hexakosioihexekontahexafobics, don't read this article !!!
from a passage of the Apocalypse according to Me.

eco 666

"The Beast will rise from the sea deeps and furiously pour his destructive wrath upon the men who polluted it. Everything will be, eventually, made biodegradable.
The survivors will be warmly invited to confer whatever shall remain in the special bins for separate collection (which will be provided by Belzebul Ecological Services Inc.)"

part I

once I dreamed that my head was a skull... and I didn't have a neck: the skull was just floating over my shoulders.
I was quite shocked when, in the dream, I looked at my self in the mirror and realized in what state I was.
The scene was so striking that I still remember it vividly, after so many years.

part II

Nowadays I found myself reflecting on the meaning of that vision.
Today the message that undergows it is cristal clear.
I wasn't dead, but the image reflecting back was telling me that my head was.
It was a warning: when a mind is conditionable, schematized, simplified, massified, unified, comfortable, indolent, judgmental, obscured, dodging stimulations, changes, devoid of interest, creativity, doubt, with no indulgence for chaos but neither for rigor then it's, in fact, dead.
And one can exist for a very long time in that sorrow and morbid state.

after a glance I recon that a thorough cleaning of the PC would be better than the usual dust blow with compressed air... one detail that caught my attention is the thick dirt that has built up around the heatsink of the CPU.

This is the very heart of the computer... can I leave the thing as it is, for what's infesting the precious component has nothing left of normal dust? Ok, let's proceed.

After unplugging the fan power connector, I disengage the ritention levers, separate the base, ... grab the heatsink and though slightly marveled in meeting some resistance, I pull to lift it.
Dismay! where the hell the microprocessor go? there's just an empty socket down there...

oh shyte!
For some reason, the CPU remained attached to the heatsink and I've extracted it from the socket with the security level still down. And while I'm trying to detach the unfaithful chip seamlessly united with the plate, just while asking myself how on earth this could even be possible... my beloved Pentium 4, trusted companion of uncountable hours of computational torment and delight, suddenly comes off and falls, clashing on the memory banks. Impotent I witness the scene, like in slow motion, and as Murphy's Law predicts on the side where the pins are.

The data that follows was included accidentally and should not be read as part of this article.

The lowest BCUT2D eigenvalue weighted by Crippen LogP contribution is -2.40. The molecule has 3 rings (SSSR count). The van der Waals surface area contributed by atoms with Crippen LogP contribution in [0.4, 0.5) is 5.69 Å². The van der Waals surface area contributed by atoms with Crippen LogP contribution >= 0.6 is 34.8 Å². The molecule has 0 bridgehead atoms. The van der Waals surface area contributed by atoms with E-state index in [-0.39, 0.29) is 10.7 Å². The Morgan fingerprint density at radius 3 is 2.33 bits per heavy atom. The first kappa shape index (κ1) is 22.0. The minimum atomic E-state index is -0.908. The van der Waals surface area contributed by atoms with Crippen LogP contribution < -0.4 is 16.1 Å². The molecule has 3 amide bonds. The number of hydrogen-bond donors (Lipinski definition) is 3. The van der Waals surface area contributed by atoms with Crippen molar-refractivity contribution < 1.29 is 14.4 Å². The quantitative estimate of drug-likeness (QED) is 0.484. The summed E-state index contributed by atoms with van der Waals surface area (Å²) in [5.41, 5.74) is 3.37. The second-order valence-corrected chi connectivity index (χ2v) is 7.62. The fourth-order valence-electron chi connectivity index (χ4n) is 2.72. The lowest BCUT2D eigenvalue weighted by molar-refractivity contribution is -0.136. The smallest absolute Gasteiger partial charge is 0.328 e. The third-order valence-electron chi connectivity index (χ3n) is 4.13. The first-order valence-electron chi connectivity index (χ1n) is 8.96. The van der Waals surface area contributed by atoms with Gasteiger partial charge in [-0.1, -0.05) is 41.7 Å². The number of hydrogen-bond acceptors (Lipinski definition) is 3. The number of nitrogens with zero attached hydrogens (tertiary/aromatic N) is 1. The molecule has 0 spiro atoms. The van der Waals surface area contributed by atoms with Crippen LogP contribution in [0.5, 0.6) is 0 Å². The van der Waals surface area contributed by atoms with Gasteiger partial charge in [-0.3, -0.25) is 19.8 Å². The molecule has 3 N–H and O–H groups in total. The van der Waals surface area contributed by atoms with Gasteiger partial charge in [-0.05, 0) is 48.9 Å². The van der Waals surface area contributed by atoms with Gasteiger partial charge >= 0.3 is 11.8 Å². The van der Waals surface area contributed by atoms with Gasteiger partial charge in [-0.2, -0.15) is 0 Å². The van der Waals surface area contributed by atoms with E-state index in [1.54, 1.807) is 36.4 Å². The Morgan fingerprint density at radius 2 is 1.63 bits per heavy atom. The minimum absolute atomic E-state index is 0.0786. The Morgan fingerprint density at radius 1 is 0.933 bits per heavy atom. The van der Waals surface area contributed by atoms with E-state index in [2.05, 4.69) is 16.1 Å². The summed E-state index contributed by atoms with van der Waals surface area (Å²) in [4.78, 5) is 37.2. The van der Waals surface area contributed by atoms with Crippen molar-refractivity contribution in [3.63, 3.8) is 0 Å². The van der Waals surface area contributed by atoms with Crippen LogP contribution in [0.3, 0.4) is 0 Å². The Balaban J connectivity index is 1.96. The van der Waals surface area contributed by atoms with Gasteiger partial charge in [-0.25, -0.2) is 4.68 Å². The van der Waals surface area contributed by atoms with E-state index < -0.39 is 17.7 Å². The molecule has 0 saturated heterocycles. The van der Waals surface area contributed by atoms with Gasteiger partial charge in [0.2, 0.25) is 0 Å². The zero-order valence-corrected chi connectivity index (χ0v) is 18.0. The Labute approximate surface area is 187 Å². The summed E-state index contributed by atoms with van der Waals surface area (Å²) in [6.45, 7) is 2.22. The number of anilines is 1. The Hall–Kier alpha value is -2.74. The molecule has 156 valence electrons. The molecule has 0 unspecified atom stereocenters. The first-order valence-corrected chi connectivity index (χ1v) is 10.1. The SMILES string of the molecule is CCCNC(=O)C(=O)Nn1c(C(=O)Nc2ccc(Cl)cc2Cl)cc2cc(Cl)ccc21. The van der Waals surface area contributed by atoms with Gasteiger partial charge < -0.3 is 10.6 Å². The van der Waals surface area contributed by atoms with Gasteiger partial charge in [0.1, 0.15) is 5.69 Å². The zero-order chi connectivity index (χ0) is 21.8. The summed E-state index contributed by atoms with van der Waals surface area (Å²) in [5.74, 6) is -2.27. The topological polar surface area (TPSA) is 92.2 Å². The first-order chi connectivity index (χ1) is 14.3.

I lack the courage to watch... the horror! some of the pins (my sight has just lowered and I can't be more precise) had bent in the impact. The CPU won't fit in the socket no more.

How did this story end? Quite well! Thanks to my proverbial watchmaker precision I straightened the bent pins with my nails and re-assembled everything. and it works!
remember this lesson, kids. Sleep tight!

Managing time is a pivotal question for the young human who wants to flow into the stream of the trends, lead a virtuous and knowledgeful existence or just indulge in personal pleasures.
The problem of finding as much free time as possible, after having worked, slept, eaten or purged, arises furiously each and every day.

The forementioned youngster encounters many hurdles in reaching this goal, obviously I'm talking about the dozens of tedious daily tasks that clustered together build up to an obnoxious amount of time which is unpaid, poorly recreational and by no means creative, merely aimed at the maintenance of a status that not only does not evolve, but seems to require more efforts the further you go on.

sweep, work out, clean the hard-drive, shave, replace the dehumidifying salts, upgrade software, fill the tank, print out modules, delete spam, shower, pigeonhole the letters, go to the chemistry, cut the nails, face cream, hand cream, pour from container A to container B, jala-neti, oral higene, prepair the sack, stretch, swallow vitamins, check weather forecast, undo the sack...

the only solution practically feasable would be to absentmind myself(*). but the idea of training the blurring of my own consciousness in aberrant to say the least, unless we want to consider it a new goal: to take the level of awareness to a higher refinement.

(*)I mean reflect constructively during the completion of these treacherous activities.

The whole problem with the world is that fools and fanatics are always so certain of themselves, and wiser people so full of doubts. Bertrand Russel said it, and I quote.
Old Far West must have been a real shit hole. Forget filling your lungs with breaths of freedom at dawn and trying invane to embrace the boundaries of the vast prairie... it's a fortune not to be born there.
I would have had very little time to indulge with my cerebro-jerking, unlike now.

True Grit (2010, by Joel e Ethan Coen) is a bit overhyped these days but in the end it's a fair good movie. A Western tail, cruel as the west could be, that the Coen brothers pack together with proven mastery along with some cliches that we accept because - I kind'a suspect - they could be the very bonding element of the movie. But as I said before: it's a western movie...
The King of Limbs (2011) is the new Radiohead release. I remember scaling them back a bit while I was introducing myself to the krautrock of the 70s, but a new album from them is one of those occasions when buddah transcends his body so I pay for a legit download. The first listenings were merely some king of indirect assimilation, absent-minded, more physiological than intellectual. Eventually the dough will sound vagualy familiar. Tom Yorke is turning his ship towards a lesser popular (and memorable) kind of music but still intriguing nevertheless. Thank god.


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